Look, I’ve played a lot of D&D. I’ve run games for a single player, I’ve run games for 6 months with the same 6 players (more or less). I specialize, though, in running games for large tables. Because I can so rarely say no to people who want to play D&D. There is always space at my table. Always. This is how the final boss fight of Tomb of Annihilation had Acererak having to deal with 11 heroes (and, incidentally, was where I learned to straight up cheat as a DM).
How can I run a table that size? Well, amoungst the tricks I’ve learned about the game is a view point that other people can’t seem to comprehend.
Initiative means nothing.
Well, in 5e, at least. And a few other games I’ve played can benifit from this wisdom. 7th Sea can’t for their fights. And I think older versions of D&D may have had small rules that kept this from being a useful method.
But in D&D5e, initiative is a full circle, not a line that repeats. Once your turn is here, everyone acts after you. And before you. You go when you go. If someone has a “lock down the table” ability, it doesn’t matter if they fire that off at the beginning of the round at the end. All that matters is that they survive the damage that gets dealt to them.
And the PCs can deal a STUPID amount of damage if they try. And if they’ve just walked around the corridor and there’s a goblin, do I really want to deal with rolling initiative, for 7 hp worth of roadkill?
No. I don’t. I hate it. And almost every method I’ve seen of tracking initiative takes a long time to set up, no matter how clever it is. Digital methods, that roll for the players, do make it quick, but its harder for the players to know when they should go. No system is perfect.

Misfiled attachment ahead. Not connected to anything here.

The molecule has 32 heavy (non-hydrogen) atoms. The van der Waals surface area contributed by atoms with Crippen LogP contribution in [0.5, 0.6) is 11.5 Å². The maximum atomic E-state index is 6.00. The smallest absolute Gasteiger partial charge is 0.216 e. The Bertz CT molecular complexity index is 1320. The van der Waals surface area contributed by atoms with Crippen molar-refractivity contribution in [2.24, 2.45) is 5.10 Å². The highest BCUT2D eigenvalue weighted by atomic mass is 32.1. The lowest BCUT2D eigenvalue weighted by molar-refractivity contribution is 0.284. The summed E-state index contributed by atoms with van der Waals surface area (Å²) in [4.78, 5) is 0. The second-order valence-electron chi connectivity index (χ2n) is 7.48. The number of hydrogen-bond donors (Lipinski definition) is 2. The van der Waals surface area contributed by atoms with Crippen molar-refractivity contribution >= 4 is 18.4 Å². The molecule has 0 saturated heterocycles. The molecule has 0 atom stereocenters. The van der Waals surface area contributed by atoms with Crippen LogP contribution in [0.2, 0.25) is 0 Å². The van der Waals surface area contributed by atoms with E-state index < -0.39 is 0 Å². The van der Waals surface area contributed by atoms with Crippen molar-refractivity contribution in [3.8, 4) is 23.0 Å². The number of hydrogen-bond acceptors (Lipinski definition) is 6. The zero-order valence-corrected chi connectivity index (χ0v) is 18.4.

The snark says: “This system isn’t perfect either…“
So what is it I do? Its a variation on Planet Mercenary’s Speak First, Act First. Basically, I get rid of the concept of “Turns” and worry more about “Rounds.” If a PC says “I run up and attack!” then they do. If a PC says “I wait for this or that!” then they are. And maybe the monsters will be baited by that action, maybe not. And the whole time I’m doing this, I’m keeping track of who has gone this round and who hasn’t. If one of my Quiet players hasn’t gone yet and there’s a bit of a lull, I’ll prompt them. “Jordan, Tau Fu is flanked by Howler flunkies on each side! What does he do???” That usually gets a response.
The snark says: “Throw enough question marks and anyone will respond.“
Another great part of this set up is that combat is more narrated than mechanical. My players (who are admittedly on the newer side and aren’t as jaded as the other players at the store) are more likely to do things in character, not in player. And that’s been fun to see and it’s taken a dungeon I’ve not wanted to play and made it fun.
How to Make Not-a-Threat things into a Threat.
Combat in 5e is fast. It takes serious planning and a serious threat for it to last more than a round. I’ve been congratulated by other DMs by having certain combats last to the third round. PCs are horribly overpowered. Add in the fact that I have a ton at my table, and they all are at full health, and have magic items and the adventure was written for three under leveled, under magicked heroes, of course they’ll curb stomp things that are thrown at them. So how can these be a challenge to the party? 2 simple DM Tricks.The first os tp realize that “Mechanical Threat is not the same as threat” and the second is “To cheat more”. We’ll deal with the second part later, as its a charged concept and this first one is more important anyway.
Mechanical Threat is purely number based. You know how the DMG has those higher level calculus equations that determine the CR and the effective CR and combat difficult and all that other mathematical nonsense? That is mechanical nonsense. It is the acknowledgement that enough goblins will kill Elminster and a squad of Ewoks armed with stun batons and a Heavy Blaster can kill Darth Vader. (I had a friend who ran the numbers for a Star Wars game he was in.) Mechanical threat is the cold, logical “players can do this, so they should be scared of this”